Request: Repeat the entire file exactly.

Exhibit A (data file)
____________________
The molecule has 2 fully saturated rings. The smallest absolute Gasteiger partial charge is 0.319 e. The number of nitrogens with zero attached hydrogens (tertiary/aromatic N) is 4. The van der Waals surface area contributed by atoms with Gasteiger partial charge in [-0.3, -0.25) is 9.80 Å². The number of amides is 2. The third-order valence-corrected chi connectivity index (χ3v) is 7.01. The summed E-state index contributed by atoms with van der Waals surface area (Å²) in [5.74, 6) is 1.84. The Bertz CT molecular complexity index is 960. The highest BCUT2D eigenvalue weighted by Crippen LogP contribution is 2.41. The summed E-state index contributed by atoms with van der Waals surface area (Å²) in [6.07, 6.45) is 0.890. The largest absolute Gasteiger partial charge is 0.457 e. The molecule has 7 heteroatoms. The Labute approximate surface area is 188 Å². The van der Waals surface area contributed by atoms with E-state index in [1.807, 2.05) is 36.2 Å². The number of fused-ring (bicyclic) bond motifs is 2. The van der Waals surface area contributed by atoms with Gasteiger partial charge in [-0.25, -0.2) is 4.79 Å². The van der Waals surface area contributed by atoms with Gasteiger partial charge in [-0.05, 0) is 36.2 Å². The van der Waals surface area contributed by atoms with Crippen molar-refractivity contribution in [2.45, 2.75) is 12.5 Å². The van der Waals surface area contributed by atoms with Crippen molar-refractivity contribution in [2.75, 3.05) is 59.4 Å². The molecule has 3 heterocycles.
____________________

The molecule has 2 fully saturated rings. The smallest absolute Gasteiger partial charge is 0.319 e. The number of nitrogens with zero attached hydrogens (tertiary/aromatic N) is 4. The van der Waals surface area contributed by atoms with Gasteiger partial charge in [-0.3, -0.25) is 9.80 Å². The number of amides is 2. The third-order valence-corrected chi connectivity index (χ3v) is 7.01. The summed E-state index contributed by atoms with van der Waals surface area (Å²) in [5.74, 6) is 1.84. The Bertz CT molecular complexity index is 960. The highest BCUT2D eigenvalue weighted by Crippen LogP contribution is 2.41. The summed E-state index contributed by atoms with van der Waals surface area (Å²) in [6.07, 6.45) is 0.890. The largest absolute Gasteiger partial charge is 0.457 e. The molecule has 7 heteroatoms. The Labute approximate surface area is 188 Å². The van der Waals surface area contributed by atoms with E-state index in [1.807, 2.05) is 36.2 Å². The number of fused-ring (bicyclic) bond motifs is 2. The van der Waals surface area contributed by atoms with Gasteiger partial charge in [-0.25, -0.2) is 4.79 Å². The van der Waals surface area contributed by atoms with Gasteiger partial charge in [-0.05, 0) is 36.2 Å². The van der Waals surface area contributed by atoms with Crippen molar-refractivity contribution in [2.45, 2.75) is 12.5 Å². The van der Waals surface area contributed by atoms with Crippen molar-refractivity contribution in [2.75, 3.05) is 59.4 Å². The molecule has 3 heterocycles.